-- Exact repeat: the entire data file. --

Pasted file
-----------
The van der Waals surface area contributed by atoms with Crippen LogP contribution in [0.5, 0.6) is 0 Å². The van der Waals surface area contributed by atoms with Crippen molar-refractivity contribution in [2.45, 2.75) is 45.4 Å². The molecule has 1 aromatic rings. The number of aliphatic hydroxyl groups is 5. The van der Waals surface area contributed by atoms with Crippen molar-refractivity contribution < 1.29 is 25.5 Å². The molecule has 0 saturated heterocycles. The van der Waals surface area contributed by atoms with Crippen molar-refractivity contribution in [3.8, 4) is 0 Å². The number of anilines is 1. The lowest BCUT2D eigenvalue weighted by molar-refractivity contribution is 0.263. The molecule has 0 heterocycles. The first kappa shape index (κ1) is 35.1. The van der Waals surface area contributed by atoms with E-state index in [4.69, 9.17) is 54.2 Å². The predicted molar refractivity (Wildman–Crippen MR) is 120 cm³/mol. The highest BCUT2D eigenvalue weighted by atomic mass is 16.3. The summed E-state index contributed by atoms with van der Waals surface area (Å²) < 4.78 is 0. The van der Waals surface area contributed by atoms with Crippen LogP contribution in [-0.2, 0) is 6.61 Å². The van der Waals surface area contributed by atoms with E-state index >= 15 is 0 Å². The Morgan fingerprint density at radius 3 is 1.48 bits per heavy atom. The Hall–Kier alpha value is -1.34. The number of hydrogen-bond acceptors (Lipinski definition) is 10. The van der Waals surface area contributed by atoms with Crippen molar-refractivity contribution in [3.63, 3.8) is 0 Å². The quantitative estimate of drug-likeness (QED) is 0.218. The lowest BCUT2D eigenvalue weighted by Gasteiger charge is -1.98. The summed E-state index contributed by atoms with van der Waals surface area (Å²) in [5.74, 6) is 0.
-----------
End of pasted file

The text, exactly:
The van der Waals surface area contributed by atoms with Crippen LogP contribution in [0.5, 0.6) is 0 Å². The van der Waals surface area contributed by atoms with Crippen molar-refractivity contribution in [2.45, 2.75) is 45.4 Å². The molecule has 1 aromatic rings. The number of aliphatic hydroxyl groups is 5. The van der Waals surface area contributed by atoms with Crippen molar-refractivity contribution < 1.29 is 25.5 Å². The molecule has 0 saturated heterocycles. The van der Waals surface area contributed by atoms with Crippen molar-refractivity contribution in [3.8, 4) is 0 Å². The number of anilines is 1. The lowest BCUT2D eigenvalue weighted by molar-refractivity contribution is 0.263. The molecule has 0 heterocycles. The first kappa shape index (κ1) is 35.1. The van der Waals surface area contributed by atoms with E-state index in [4.69, 9.17) is 54.2 Å². The predicted molar refractivity (Wildman–Crippen MR) is 120 cm³/mol. The highest BCUT2D eigenvalue weighted by atomic mass is 16.3. The summed E-state index contributed by atoms with van der Waals surface area (Å²) < 4.78 is 0. The van der Waals surface area contributed by atoms with Crippen LogP contribution in [-0.2, 0) is 6.61 Å². The van der Waals surface area contributed by atoms with E-state index >= 15 is 0 Å². The Morgan fingerprint density at radius 3 is 1.48 bits per heavy atom. The Hall–Kier alpha value is -1.34. The number of hydrogen-bond acceptors (Lipinski definition) is 10. The van der Waals surface area contributed by atoms with Crippen molar-refractivity contribution in [3.63, 3.8) is 0 Å². The quantitative estimate of drug-likeness (QED) is 0.218. The lowest BCUT2D eigenvalue weighted by Gasteiger charge is -1.98. The summed E-state index contributed by atoms with van der Waals surface area (Å²) in [5.74, 6) is 0.